I feel like I’m working on a soap opera script, following chef Chris Kajioka. Two months after I interviewed him and Mourad Lahlou (see below) in September, the Hawai‘i-born chef went through a tearful divorce (I keed! It was all amicable) and reunited with his old flame Ron Siegel at the Ritz Carlton’s new restaurant Parallel 37 (they gutted the eight-year-old Dining Room).
Seigel is known as a chef’s chef—he doesn’t have the Food Channel name recognition of, say, Tom Colicchio, but in the restaurant world, he ranks. Kajioka worked under Seigel at the Dining Room and rejoins him in the same (reworked) space, with new food. The formal dining format has been reinvented as a hotspot, with a loosened culinary necktie, so to speak.
Ron Seigel “taught me hot to cook, act and be in a highly professional and caliber kitchen,” says Kajioka. And it’s thanks to Seigel that Kajioka moved on to Per Se.
“I remember our last meeting five years ago, before I left the Dining Room,” wrote Kajioka via email. “I told him I wanted to move to NYC. I mentioned Jean Georges and Le Bernardin as possible restaurants. He asked if I wanted to go to Per Se. I was floored because I didn’t think I could get in that kitchen. He made one phone call to Jonathan Benno. I was on a plane three weeks later. So in a sense I owe a lot of my career to him. One of my best friends is Ron’s current sous chef, who has been with him for almost 10 years, so I jumped at their offer to join and bring the level back up. In some respect, I took a few steps down to be the meat cook and work with my mentor and one of my best friends and talented cook, André.”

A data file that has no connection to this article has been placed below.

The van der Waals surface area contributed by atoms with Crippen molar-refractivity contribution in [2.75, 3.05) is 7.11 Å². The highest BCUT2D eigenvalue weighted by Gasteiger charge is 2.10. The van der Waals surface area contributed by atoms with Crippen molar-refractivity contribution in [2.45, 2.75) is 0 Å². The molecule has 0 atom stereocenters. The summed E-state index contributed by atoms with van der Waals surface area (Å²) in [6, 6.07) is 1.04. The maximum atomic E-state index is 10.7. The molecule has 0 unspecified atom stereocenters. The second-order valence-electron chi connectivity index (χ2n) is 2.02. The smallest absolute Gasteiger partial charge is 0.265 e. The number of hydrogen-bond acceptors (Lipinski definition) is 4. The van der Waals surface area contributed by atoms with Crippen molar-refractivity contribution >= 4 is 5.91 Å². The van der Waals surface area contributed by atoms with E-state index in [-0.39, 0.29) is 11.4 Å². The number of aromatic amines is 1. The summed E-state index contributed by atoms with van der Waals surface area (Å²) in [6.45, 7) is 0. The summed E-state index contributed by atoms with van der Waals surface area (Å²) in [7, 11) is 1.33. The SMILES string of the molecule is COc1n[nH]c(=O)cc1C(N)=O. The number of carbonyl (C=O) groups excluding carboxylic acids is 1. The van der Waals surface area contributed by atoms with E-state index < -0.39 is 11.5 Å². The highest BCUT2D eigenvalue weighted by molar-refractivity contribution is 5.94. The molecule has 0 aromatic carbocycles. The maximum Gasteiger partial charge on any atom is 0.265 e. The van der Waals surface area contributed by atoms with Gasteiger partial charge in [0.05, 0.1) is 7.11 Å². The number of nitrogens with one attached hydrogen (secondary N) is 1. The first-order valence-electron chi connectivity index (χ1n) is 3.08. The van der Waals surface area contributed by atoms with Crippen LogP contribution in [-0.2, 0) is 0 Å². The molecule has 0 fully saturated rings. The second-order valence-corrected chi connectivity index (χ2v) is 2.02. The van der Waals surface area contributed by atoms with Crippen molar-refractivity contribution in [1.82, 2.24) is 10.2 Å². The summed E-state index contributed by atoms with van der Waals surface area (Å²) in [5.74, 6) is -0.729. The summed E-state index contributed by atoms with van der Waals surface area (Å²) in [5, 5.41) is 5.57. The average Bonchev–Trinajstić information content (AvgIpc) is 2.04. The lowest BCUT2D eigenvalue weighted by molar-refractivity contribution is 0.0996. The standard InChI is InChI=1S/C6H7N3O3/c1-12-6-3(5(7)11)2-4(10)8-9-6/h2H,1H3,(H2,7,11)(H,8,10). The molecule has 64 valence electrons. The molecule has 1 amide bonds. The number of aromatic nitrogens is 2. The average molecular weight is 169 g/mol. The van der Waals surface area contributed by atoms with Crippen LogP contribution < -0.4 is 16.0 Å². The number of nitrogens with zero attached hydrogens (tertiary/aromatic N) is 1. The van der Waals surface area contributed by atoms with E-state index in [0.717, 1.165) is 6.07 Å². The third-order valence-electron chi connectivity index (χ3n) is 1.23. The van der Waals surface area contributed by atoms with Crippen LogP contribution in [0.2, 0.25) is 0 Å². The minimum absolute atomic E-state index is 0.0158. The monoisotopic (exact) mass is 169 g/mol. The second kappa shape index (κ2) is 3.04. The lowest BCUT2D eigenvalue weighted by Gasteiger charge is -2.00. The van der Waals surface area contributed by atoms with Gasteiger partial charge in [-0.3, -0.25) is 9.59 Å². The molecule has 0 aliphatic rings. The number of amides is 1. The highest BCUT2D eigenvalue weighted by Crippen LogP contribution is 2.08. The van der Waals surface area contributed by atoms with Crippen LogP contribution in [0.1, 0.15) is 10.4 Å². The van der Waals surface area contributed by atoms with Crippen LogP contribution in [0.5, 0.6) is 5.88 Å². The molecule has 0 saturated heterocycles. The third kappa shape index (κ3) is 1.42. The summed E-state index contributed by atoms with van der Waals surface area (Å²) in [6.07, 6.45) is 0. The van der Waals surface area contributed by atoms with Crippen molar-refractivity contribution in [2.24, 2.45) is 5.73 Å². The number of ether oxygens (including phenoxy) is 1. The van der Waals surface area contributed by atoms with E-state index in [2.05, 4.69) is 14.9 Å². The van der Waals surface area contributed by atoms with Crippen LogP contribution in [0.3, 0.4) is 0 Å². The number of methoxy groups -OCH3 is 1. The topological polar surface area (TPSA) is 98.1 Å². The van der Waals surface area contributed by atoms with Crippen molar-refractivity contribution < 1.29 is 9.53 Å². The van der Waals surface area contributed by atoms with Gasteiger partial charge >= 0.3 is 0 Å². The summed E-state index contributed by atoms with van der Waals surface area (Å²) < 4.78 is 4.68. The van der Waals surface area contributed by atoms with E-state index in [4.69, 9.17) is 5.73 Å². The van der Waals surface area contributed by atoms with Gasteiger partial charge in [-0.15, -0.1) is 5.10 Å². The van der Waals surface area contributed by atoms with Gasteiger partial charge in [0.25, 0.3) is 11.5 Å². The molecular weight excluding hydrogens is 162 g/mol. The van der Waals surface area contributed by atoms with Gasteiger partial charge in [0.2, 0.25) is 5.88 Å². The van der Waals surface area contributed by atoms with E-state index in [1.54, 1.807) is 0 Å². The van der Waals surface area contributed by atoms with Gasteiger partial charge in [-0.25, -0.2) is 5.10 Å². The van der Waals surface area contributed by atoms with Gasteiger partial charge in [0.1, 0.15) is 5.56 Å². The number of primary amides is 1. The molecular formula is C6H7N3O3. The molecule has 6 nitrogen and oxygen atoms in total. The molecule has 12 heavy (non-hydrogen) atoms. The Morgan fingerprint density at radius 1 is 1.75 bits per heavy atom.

Kajioka left Aziza just one day before he started at Parallel 37. “I was extremely sad to leave Mourad,” says Kajioka. “We have become fast brothers and have a genuine professional and personal respect. I could honestly see myself working with him in the future, we always joke about Aziza in Hawai‘i—I almost think he is only half joking.”
Parallel 37 opened on Dec. 12, and Kajioka started a few weeks before that to train with the staff and finalize the opening menu. He reports that the menu is a lot more simple and casual than the old Dining Room, while remaining centered around the farmer’s market, but with more straightforward flavors and techniques.
The San Francisco Chronicle restaurant critic Michael Bauer hasn’t officially weighed in on the restaurant yet, but he did post this tidbit. Kampachi sashimi? Could Kajioka be having an influence beyond meat?
But I’m sure it won’t be long before this drama takes some new twists. Kajioka is never short of offers, and he’s always wanted to stage at kaiseki temple RyuGin in Tokyo and Alain Passard’s red-meat-free L’Arpège in Paris (both spots have three Michelin stars. “They have always been on my bucket list,” says Kajioka, “and I truly want to make those happen.”